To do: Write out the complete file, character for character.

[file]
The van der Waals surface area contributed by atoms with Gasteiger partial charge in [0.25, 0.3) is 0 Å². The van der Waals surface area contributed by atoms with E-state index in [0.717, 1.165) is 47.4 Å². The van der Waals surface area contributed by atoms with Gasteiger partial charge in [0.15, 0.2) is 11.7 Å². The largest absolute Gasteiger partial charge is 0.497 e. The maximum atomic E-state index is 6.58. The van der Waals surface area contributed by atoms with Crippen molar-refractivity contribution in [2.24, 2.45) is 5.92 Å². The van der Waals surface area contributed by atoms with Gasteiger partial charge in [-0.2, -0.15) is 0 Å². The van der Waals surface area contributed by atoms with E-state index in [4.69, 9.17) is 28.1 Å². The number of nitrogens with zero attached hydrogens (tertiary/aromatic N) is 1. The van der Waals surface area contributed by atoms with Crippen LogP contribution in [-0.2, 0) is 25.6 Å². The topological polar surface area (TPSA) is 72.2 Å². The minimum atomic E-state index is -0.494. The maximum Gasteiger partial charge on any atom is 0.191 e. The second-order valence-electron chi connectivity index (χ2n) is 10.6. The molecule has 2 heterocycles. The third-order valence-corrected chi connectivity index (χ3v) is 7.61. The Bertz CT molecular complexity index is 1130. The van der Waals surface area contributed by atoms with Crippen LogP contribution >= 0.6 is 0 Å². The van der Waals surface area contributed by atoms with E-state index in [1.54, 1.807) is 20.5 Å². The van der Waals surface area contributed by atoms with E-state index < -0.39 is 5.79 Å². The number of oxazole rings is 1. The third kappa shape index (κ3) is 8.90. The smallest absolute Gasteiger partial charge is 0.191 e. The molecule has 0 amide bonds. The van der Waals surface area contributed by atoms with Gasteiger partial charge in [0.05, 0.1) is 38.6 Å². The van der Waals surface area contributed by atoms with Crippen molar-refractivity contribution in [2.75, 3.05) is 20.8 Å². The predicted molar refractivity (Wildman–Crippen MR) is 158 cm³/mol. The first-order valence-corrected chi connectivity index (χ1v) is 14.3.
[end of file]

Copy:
The van der Waals surface area contributed by atoms with Gasteiger partial charge in [0.25, 0.3) is 0 Å². The van der Waals surface area contributed by atoms with E-state index in [0.717, 1.165) is 47.4 Å². The van der Waals surface area contributed by atoms with Gasteiger partial charge in [0.15, 0.2) is 11.7 Å². The largest absolute Gasteiger partial charge is 0.497 e. The maximum atomic E-state index is 6.58. The van der Waals surface area contributed by atoms with Crippen molar-refractivity contribution in [2.24, 2.45) is 5.92 Å². The van der Waals surface area contributed by atoms with Gasteiger partial charge in [-0.2, -0.15) is 0 Å². The van der Waals surface area contributed by atoms with E-state index in [4.69, 9.17) is 28.1 Å². The number of nitrogens with zero attached hydrogens (tertiary/aromatic N) is 1. The van der Waals surface area contributed by atoms with Crippen LogP contribution in [-0.2, 0) is 25.6 Å². The topological polar surface area (TPSA) is 72.2 Å². The minimum atomic E-state index is -0.494. The maximum Gasteiger partial charge on any atom is 0.191 e. The second-order valence-electron chi connectivity index (χ2n) is 10.6. The molecule has 2 heterocycles. The third-order valence-corrected chi connectivity index (χ3v) is 7.61. The Bertz CT molecular complexity index is 1130. The van der Waals surface area contributed by atoms with Crippen LogP contribution >= 0.6 is 0 Å². The van der Waals surface area contributed by atoms with E-state index in [1.54, 1.807) is 20.5 Å². The van der Waals surface area contributed by atoms with E-state index < -0.39 is 5.79 Å². The number of oxazole rings is 1. The third kappa shape index (κ3) is 8.90. The smallest absolute Gasteiger partial charge is 0.191 e. The molecule has 0 amide bonds. The van der Waals surface area contributed by atoms with Gasteiger partial charge in [0.05, 0.1) is 38.6 Å². The van der Waals surface area contributed by atoms with Crippen molar-refractivity contribution in [2.75, 3.05) is 20.8 Å². The predicted molar refractivity (Wildman–Crippen MR) is 158 cm³/mol. The first-order valence-corrected chi connectivity index (χ1v) is 14.3.